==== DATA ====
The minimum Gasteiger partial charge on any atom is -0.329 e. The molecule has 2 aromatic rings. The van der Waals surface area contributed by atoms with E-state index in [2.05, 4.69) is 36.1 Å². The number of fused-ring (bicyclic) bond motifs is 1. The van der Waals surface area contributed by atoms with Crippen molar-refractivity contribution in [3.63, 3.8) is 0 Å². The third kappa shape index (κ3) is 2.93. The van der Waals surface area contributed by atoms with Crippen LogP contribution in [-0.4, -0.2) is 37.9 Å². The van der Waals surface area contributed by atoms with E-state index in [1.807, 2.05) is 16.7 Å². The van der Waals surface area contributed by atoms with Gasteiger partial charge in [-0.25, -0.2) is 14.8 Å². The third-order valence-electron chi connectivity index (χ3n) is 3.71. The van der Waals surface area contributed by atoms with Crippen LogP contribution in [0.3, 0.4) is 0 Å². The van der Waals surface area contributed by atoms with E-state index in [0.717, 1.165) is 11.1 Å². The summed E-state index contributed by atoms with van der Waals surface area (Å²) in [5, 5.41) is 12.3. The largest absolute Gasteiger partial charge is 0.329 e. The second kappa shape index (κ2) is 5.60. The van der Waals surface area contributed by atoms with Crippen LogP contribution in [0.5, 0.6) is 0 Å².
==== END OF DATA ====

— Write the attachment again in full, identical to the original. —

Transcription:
The minimum Gasteiger partial charge on any atom is -0.329 e. The molecule has 2 aromatic rings. The van der Waals surface area contributed by atoms with E-state index in [2.05, 4.69) is 36.1 Å². The number of fused-ring (bicyclic) bond motifs is 1. The van der Waals surface area contributed by atoms with Crippen molar-refractivity contribution in [3.63, 3.8) is 0 Å². The third kappa shape index (κ3) is 2.93. The van der Waals surface area contributed by atoms with Crippen LogP contribution in [-0.4, -0.2) is 37.9 Å². The van der Waals surface area contributed by atoms with E-state index in [1.807, 2.05) is 16.7 Å². The van der Waals surface area contributed by atoms with Gasteiger partial charge in [-0.25, -0.2) is 14.8 Å². The third-order valence-electron chi connectivity index (χ3n) is 3.71. The van der Waals surface area contributed by atoms with Crippen LogP contribution in [0.3, 0.4) is 0 Å². The van der Waals surface area contributed by atoms with E-state index in [0.717, 1.165) is 11.1 Å². The summed E-state index contributed by atoms with van der Waals surface area (Å²) in [5, 5.41) is 12.3. The largest absolute Gasteiger partial charge is 0.329 e. The second kappa shape index (κ2) is 5.60. The van der Waals surface area contributed by atoms with Crippen LogP contribution in [0.5, 0.6) is 0 Å².